Jeff Koons was born in 1955 in York, Pennsylvania. He studied at the Maryland Institute College of Art in Baltimore and at the School of the Art Institute of Chicago before moving to New York City in 1976. In 1980, the New Museum of Contemporary Art mounted Koons’s first solo exhibition The New: Jeff Koons, an installation that comprised wall-mounted vacuum cleaners with fluorescent lights and a lightbox, as a part of their Windows on Broadway exhibition series. His first solo gallery show followed in 1985 at International With Monument in New York’s East Village, showcasing the Equilibrium series, a group of works including basketballs suspended in tanks, framed Nike posters, and cast bronze objects. In the late 1980s, Koons had solo gallery shows in New York, Los Angeles, Chicago, and Cologne that presented stainless steel works from the series Statuary, the paintings of liquor advertisements and stainless steel sculptures of Luxury and Degradation, and the polychrome wood and porcelain sculptures from the Banality series.
In 1990, works from the Made in Heaven series depicting nude images of Koons and his future wife, Ilona Staller, were exhibited at the Venice Biennale. The event sparked controversy, which continued into the following year when the entire series was unveiled in Cologne and New York. However, Koons’s ensuing project, the first topiary Puppy , a forty-foot sculpture made of soil and plants, proved to be one of his most popular works when it was unveiled in Germany in 1992. The sculpture has subsequently been shown at the Museum of Contemporary Art (Sydney, 1995) and Rockefeller Center (New York, 2000), and since 1997 has been on view at the Guggenheim Museum Bilbao. The first retrospective of Koons’s work in the United States was organised by the San Francisco Museum of Modern Art in 1992 and subsequently traveled to the Walker Art Center, Minneapolis.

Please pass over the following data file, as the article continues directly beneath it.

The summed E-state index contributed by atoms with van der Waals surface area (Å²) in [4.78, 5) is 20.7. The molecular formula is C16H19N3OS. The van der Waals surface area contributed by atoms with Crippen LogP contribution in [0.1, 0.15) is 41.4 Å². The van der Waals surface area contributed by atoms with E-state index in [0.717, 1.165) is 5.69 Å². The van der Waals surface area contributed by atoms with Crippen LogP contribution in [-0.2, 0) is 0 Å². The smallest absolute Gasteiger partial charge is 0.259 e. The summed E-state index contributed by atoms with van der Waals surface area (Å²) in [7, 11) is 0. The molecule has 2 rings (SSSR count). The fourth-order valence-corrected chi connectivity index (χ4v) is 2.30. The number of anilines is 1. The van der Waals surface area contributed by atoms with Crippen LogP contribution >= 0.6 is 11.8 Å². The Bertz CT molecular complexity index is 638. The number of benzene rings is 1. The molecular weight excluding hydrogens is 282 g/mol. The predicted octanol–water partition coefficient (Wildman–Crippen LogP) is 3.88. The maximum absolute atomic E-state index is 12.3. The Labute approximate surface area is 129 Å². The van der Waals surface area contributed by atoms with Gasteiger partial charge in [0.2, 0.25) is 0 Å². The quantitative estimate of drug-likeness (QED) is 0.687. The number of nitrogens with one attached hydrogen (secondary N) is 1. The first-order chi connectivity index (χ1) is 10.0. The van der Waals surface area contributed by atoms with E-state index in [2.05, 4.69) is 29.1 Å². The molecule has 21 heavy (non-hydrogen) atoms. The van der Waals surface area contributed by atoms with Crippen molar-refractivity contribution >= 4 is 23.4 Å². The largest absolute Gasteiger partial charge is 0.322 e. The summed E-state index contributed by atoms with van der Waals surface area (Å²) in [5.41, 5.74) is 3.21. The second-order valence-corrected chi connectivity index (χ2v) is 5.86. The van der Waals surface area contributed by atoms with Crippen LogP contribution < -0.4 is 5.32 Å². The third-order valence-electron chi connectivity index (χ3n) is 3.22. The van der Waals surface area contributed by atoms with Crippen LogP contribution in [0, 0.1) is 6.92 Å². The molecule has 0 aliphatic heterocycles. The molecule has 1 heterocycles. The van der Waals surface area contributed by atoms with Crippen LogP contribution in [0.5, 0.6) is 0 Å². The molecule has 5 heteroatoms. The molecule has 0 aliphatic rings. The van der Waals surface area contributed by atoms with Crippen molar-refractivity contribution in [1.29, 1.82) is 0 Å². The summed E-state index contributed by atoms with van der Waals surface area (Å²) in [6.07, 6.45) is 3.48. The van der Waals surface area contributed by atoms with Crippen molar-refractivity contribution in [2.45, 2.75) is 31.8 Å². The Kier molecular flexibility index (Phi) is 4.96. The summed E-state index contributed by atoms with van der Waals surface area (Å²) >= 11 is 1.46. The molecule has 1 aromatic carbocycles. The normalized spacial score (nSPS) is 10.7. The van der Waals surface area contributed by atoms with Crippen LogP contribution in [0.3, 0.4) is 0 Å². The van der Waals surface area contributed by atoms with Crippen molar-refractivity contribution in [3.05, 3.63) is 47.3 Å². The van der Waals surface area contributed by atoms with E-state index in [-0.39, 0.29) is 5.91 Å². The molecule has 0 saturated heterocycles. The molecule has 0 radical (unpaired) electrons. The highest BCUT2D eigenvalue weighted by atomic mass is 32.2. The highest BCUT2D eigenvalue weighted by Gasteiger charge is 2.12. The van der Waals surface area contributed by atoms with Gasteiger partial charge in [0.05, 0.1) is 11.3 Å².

Since 2000, Koons’s work has been the subject of numerous solo exhibitions at museums including the Museo Archeologico Nazionale di Napoli (2003); the Astrup Fearnley Museum of Modern Art (Oslo, 2004); the Helsinki City Art Museum (2005); the Museum of Contemporary Art (Chicago, 2008 and 2009); the Château de Versailles (France, 2008–09); the Metropolitan Museum of Art (New York, 2008); the Neue Nationalgalerie (Berlin, 2008); the Serpentine Gallery (London, 2009); and the Beyeler Foundation (Riehen, Switzerland, 2012). In 2012, the Schirn Kunsthalle Frankfurt and the Liebieghaus Skulpturensammlung, Frankfurt mounted concurrent shows of his paintings and sculptures, respectively.
He was made an Honorary Member of the Royal Academy of the Arts in London in 2010, an Officier de la Legion d’Honneur by the French government in 2010 and Hillary Clinton presented him with the U.S. State Department’s Medal of Arts in 2012.
Jeff Koons: A Retrospective June 27-October 19, 2014 Whitney Museum Of American Art New York